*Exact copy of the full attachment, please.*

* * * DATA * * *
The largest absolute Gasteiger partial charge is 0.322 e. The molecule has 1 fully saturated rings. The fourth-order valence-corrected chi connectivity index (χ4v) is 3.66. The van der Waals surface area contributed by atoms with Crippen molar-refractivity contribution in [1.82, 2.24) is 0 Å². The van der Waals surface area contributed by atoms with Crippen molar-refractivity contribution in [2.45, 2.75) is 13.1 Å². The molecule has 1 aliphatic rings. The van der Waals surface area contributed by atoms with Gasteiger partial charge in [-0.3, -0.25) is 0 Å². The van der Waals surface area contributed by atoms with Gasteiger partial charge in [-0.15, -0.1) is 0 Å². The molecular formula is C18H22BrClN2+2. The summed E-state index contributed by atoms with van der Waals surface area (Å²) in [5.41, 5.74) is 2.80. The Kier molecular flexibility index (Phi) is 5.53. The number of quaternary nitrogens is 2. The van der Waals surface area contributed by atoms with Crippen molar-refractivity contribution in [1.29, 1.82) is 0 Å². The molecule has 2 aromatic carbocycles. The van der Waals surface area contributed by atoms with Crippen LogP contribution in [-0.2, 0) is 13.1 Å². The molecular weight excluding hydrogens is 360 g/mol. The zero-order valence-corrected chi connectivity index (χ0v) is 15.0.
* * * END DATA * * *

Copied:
The largest absolute Gasteiger partial charge is 0.322 e. The molecule has 1 fully saturated rings. The fourth-order valence-corrected chi connectivity index (χ4v) is 3.66. The van der Waals surface area contributed by atoms with Crippen molar-refractivity contribution in [1.82, 2.24) is 0 Å². The van der Waals surface area contributed by atoms with Crippen molar-refractivity contribution in [2.45, 2.75) is 13.1 Å². The molecule has 1 aliphatic rings. The van der Waals surface area contributed by atoms with Gasteiger partial charge in [-0.3, -0.25) is 0 Å². The van der Waals surface area contributed by atoms with Gasteiger partial charge in [-0.15, -0.1) is 0 Å². The molecular formula is C18H22BrClN2+2. The summed E-state index contributed by atoms with van der Waals surface area (Å²) in [5.41, 5.74) is 2.80. The Kier molecular flexibility index (Phi) is 5.53. The number of quaternary nitrogens is 2. The van der Waals surface area contributed by atoms with Crippen molar-refractivity contribution in [1.29, 1.82) is 0 Å². The molecule has 2 aromatic carbocycles. The van der Waals surface area contributed by atoms with Crippen LogP contribution in [-0.2, 0) is 13.1 Å². The molecular weight excluding hydrogens is 360 g/mol. The zero-order valence-corrected chi connectivity index (χ0v) is 15.0.